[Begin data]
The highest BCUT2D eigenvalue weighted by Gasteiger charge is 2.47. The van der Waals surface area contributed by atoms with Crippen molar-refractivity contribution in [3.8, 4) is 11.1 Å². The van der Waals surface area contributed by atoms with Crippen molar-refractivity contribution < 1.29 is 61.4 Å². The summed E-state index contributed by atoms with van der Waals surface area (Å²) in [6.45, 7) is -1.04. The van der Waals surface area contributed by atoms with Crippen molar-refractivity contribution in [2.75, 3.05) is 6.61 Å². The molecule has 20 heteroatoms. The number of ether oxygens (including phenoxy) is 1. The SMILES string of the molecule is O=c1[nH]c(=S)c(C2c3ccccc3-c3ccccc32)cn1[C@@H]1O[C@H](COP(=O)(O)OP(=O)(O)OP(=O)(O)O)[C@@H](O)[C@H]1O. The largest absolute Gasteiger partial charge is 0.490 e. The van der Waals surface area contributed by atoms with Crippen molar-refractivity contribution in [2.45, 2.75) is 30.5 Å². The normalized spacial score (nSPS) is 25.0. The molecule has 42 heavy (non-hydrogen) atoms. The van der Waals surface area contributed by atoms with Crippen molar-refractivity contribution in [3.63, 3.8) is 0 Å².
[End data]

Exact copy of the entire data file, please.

The highest BCUT2D eigenvalue weighted by Gasteiger charge is 2.47. The van der Waals surface area contributed by atoms with Crippen molar-refractivity contribution in [3.8, 4) is 11.1 Å². The van der Waals surface area contributed by atoms with Crippen molar-refractivity contribution < 1.29 is 61.4 Å². The summed E-state index contributed by atoms with van der Waals surface area (Å²) in [6.45, 7) is -1.04. The van der Waals surface area contributed by atoms with Crippen molar-refractivity contribution in [2.75, 3.05) is 6.61 Å². The molecule has 20 heteroatoms. The number of ether oxygens (including phenoxy) is 1. The SMILES string of the molecule is O=c1[nH]c(=S)c(C2c3ccccc3-c3ccccc32)cn1[C@@H]1O[C@H](COP(=O)(O)OP(=O)(O)OP(=O)(O)O)[C@@H](O)[C@H]1O. The largest absolute Gasteiger partial charge is 0.490 e. The van der Waals surface area contributed by atoms with Crippen molar-refractivity contribution in [2.45, 2.75) is 30.5 Å². The normalized spacial score (nSPS) is 25.0. The molecule has 42 heavy (non-hydrogen) atoms. The van der Waals surface area contributed by atoms with Crippen molar-refractivity contribution in [3.63, 3.8) is 0 Å².